Becoming a novice copywriter ain’t exactly easy, but it ain’t exactly difficult either. You read a few copywriting books, jot down some formulas, and before you know it, you’re writing okay-ish copy.
But if you want to take the next step? Where your readers become addicted to your every last word… Where they gobble up everything you have to offer... And where they run to tell all their friends and family about you, then, well, that’s where this “flex time” copywriting trick comes in.
Here’s the story:
Few weeks back, I caught a YouTube Short (yes, I still refuse to download TikTok… will that change? Mayhap, mayhap not.) of a hip hop producer talking about his early mistake as a producer.
Well, in the world of music production, the software is an absolute cheat code.
If a singer can’t sing in tune, you can apply a bit of autotune and make every note they hit be in tune.
If a drummer can’t play in time, you can adjust his playing to be on time all the time.
If a bassist messes up a bassline (this is a real thing that happened to me last time I was in the studio), you can go back a few seconds before they messed up, “punch” in there, and make the final recording sound as smooth as butter left out overnight.
And, as this producer explains, if a rapper can’t rap in time with the beat, he could “punch” them in, so their flow is on the beat.
Only one problem:
This makes the rapper sound robotic. One of the key skills rappers have is their flow. And good flows aren’t always on the beat. Sometimes they’re off the beat, enabling the rapper to float over it.
And so, this producer would nudge rappers’ flows so they’re perfectly on beat… And this was a massive mistake for a couple reasons. First, the rappers thought they were offbeat and in a completely different pocket. They were in a different pocket, but they were perfectly on beat, not offbeat.
But the more important reason? And the one that directly applies to your copy?
This producer was “technically” right, but not creatively or artistically right.
While you may not consider copy to be creative or an “art,” it is.
And one of the thangs that most newbie copywriters lack—that all the pros and A-listers have, without a shadow of a doubt—is rhythm.
Beyond rhythm, it doesn’t hurt to “own” a few words you frequently use.
For me, I’m quick to use “mayhap,” “if’n,” “cully,” and some of my other Ecom Cowboy terminology because it makes me stand out. It adds a little dash of seasoning to my writing.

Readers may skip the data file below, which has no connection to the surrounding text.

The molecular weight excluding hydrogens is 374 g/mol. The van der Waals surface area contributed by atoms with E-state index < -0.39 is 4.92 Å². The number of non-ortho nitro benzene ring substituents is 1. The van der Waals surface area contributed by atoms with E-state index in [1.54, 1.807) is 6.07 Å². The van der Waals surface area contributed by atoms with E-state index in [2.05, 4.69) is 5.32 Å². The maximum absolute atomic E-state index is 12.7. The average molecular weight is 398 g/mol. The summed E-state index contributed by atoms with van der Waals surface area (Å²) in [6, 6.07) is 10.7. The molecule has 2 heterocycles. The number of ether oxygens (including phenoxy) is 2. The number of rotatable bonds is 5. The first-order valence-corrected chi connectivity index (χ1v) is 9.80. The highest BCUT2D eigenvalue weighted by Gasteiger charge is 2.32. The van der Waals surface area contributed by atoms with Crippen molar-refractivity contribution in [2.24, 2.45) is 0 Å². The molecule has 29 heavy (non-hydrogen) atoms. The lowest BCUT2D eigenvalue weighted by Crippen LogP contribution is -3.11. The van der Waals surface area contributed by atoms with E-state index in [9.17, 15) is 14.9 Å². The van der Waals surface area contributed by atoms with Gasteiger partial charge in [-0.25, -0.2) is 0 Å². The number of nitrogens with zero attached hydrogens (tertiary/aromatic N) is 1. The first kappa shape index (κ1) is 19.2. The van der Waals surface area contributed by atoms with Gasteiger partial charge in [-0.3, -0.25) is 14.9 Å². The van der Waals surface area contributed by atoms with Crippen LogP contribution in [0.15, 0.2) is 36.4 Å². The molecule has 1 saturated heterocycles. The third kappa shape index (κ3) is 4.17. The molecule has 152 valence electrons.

When it comes to rhythm?
Well, rhythm is a hard thing to master.
Because it involves a lot of different “skills” like:
* Writing both short and long sentences, and mixing them up. (This is why most short copy falls flat on its face, doesn’t invoke emotion, and is actually more of a chore to read than longer copy.)
* Using rhythm-boosting phrases, like well, then…
* Writing short and long paragraphs and mixing them up. (This is another reason why most short copy falls flat on its face, doesn’t invoke emotion, and is actually more of a chore to read than longer copy.)
* Using repetition enough, but not too much—think of a chorus in a song.
* Knowing when to break grammar rules or insert smart typos to keep your audience on the edge of their seat.
* Peppering in questions and “flowsitiions” in your copy to make it flow like the Nile.
And the list goes on.
Moral of the story?
While you can become an okay-ish copywriter by reading books and following formulas, you’ll never master copy this way. Or develop your voice.
That's the bad news.
The good news?
Well, if you’re a copywriter, there is no good news besides the fact that you’re now aware of this, and can start practicing it.
But if you’re a business owner? Well, then you don’t need to go through this grueling process to become a better writer. You can just outsource it to a pro, like yours truly, who can help you implement this stuff into your email marketing strategy.
Not only will you develop “your” voice, and make people addicted to your content, but you’ll also laugh your way to the bank as we do it.
And you know what?
The only thing you have to do today is hit reply. We’ll jump on a quick call to see if we’re a good fit. And if’n we are? Then, cully, we’re off to the races.
P.S. Notice how many “flowsitions” I used in the last leg of this email?